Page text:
“What’s the point of getting up the next morning and having to go back to the video surveillance? The damage is already done.” As the Regional Community Relations Manager for Meritage Homes, Martha Schiffer works with numerous communities throughout the Orlando, Tampa, and South Florida regions. Some have gated entrances, and some don’t, but they all include community amenities. Schiffer is knowledgeable when it comes to understanding the issues an association may face at a pool or clubhouse, and she has dealt with different types of security methods to know which ones are most effective for the amenity areas.
When it comes to selecting a video surveillance solution for an amenity, especially a pool, Schiffer says there is really no other option than an active video surveillance system.
Active video systems differ from normal camera systems in a couple of important ways. One, the cameras are typically programmed with artificial intelligence or video analytics which enables the camera to learn a specific area for monitoring. During set hours, the surveillance system is triggered by anyone that trespasses into the monitored area, even if the person jumps a fence.
Secondly, this type of system is connected to a monitoring center to allow agents to view the area when alerted by the surveillance. Often times, those agents are also able to speak with whoever has entered the area to notify the trespassers that the area is closed and demand they leave. If trespassers refuse or if a suspicious situation is occurring, the remote guards are able to contact local authorities for that area.
Having a proactive solution at an amenity, like the pool, “is the key thing…we never really have to worry about anything being stolen or any vandalism,” Schiffer explains. While a passive surveillance system is beneficial for other areas of a community, it’s not generally designed for capturing the identity of a person. This makes it challenging for a community to recoup any damage costs when vandalism occurs at a pool, clubhouse, or sports court.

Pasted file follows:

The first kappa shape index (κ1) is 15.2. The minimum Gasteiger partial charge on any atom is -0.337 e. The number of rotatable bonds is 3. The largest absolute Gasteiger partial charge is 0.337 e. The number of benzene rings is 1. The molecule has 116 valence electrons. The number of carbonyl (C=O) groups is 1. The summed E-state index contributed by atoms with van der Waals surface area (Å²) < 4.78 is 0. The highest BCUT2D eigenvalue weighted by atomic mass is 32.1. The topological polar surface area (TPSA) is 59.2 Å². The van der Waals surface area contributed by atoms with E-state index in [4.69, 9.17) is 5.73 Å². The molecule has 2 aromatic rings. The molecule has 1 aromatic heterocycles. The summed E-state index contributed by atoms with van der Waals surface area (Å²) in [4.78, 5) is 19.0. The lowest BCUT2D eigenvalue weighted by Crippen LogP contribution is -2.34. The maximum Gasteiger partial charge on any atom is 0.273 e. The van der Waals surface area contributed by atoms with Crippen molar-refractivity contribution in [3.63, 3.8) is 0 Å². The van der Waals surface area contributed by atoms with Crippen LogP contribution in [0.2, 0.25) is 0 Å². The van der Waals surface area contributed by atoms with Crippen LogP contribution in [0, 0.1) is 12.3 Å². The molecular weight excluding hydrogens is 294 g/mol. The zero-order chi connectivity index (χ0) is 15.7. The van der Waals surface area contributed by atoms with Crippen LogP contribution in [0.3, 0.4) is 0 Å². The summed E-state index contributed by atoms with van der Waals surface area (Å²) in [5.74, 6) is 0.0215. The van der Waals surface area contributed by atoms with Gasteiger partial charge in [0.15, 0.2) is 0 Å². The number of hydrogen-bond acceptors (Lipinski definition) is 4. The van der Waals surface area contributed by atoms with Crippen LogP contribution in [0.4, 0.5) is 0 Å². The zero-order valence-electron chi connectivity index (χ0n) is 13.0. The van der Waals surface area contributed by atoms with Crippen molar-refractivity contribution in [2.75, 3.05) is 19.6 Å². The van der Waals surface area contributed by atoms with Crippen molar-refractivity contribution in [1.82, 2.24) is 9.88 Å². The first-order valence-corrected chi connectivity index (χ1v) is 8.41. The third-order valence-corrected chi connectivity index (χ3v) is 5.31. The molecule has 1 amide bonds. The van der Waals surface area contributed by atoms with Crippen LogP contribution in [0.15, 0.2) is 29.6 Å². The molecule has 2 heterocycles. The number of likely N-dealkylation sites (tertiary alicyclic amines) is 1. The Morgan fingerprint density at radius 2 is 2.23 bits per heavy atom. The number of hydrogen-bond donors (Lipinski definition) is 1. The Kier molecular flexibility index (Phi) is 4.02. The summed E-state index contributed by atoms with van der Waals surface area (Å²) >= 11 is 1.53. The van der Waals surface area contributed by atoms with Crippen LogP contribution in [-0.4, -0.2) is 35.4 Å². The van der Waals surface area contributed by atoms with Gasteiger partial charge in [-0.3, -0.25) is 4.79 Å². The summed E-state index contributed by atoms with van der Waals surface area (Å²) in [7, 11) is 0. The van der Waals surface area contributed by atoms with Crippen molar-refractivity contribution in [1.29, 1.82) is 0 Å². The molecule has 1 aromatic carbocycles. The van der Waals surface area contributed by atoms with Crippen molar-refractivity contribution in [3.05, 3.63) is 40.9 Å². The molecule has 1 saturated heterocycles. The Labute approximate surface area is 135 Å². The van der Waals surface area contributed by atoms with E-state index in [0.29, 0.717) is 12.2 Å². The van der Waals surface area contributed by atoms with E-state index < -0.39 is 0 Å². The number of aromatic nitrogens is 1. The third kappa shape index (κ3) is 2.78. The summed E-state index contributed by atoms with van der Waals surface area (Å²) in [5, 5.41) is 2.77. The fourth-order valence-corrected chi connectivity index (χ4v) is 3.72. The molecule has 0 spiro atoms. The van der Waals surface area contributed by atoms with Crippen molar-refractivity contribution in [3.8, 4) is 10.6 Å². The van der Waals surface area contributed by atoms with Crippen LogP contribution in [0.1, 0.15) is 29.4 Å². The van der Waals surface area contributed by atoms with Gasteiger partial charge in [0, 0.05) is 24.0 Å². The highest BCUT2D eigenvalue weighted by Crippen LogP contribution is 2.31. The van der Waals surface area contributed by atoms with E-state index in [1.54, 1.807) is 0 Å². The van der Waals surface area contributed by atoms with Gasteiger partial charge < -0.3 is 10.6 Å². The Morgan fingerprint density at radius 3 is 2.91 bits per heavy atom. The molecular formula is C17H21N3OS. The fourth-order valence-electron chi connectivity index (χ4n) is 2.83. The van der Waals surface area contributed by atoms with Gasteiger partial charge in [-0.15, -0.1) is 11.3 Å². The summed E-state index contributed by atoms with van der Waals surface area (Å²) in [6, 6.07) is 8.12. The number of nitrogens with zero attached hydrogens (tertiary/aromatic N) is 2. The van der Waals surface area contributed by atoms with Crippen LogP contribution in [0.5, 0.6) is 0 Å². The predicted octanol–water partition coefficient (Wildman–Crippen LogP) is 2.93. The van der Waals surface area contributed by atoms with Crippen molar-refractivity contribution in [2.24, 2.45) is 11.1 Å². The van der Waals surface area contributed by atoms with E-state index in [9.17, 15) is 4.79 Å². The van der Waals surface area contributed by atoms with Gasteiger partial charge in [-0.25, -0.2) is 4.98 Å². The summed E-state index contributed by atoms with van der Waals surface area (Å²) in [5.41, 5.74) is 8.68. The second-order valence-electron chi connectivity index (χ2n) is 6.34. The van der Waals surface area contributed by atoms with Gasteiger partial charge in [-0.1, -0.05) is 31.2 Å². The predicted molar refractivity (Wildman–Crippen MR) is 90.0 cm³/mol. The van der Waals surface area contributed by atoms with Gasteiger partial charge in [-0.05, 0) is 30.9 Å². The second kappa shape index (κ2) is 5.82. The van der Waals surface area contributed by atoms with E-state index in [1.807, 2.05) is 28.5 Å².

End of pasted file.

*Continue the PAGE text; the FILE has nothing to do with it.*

An active video surveillance system isn’t the only security measure that amenities need though. “The access key fob system is a double layer, and it’s worth it,” Schiffer says. Access control is a basic layer of security that helps a community manage who is and is not authorized to utilize the doors or gates of an amenity, while preventing anyone unauthorized from simply walking in.
The system also helps community managers with retrieving access records. When authorized credentials are issued to a household, each credential is linked to the homeowner or address, and “when someone swipes their key fob, the system knows.” If an event happens, management can see who accessed the area and what time. Schiffer says, “Video surveillance may capture me [a person] on video, but if I’m a new homeowner, the HOA may never have met me…so how are we supposed to know if they’re a homeowner or not [without an access system].”
Occasionally, a community will also find that one system serves as the backup for another, if and when one goes down. Whether it’s an internet outage, equipment failure, or something else, any technology-based system can go “offline.” Schiffer has seen this happen. “Say video surveillance went down for some reason, at least the key fobs [access system] still work,” she says as one example.
As a developer, manager, or board members, it’s often easier to see the value in an effective security system and service provider. Just like Schiffer, you know the issues that your community has, is, or could be facing, and you have likely worked with different service providers to know the options available for security solutions. However, many residents are not aware of the reasons for a security investment or how the community is benefiting from certain systems.
Keeping homeowners informed about the systems in place and the importance of them is important for many reasons, and sometimes it only takes a simple explanation for residents to understand why a certain security measure is utilized. Schiffer is familiar with those conversations when residents ask about a system, associated costs, or why they don’t have something else.
Communities often spend time, resources, and money on a spectacular amenity for their residents. Protecting those community assets is just as important and most beneficial with a system that is designed for amenity areas. With the appropriate system (or systems) in place, the community can properly manage access to the area, ensure that it is properly surveilled, and have peace of mind that it will be looked over after hours. As Schiffer says, “It’s perfect prevention.”
You can read the complete issue and original article here: FLCAJ – September 2021
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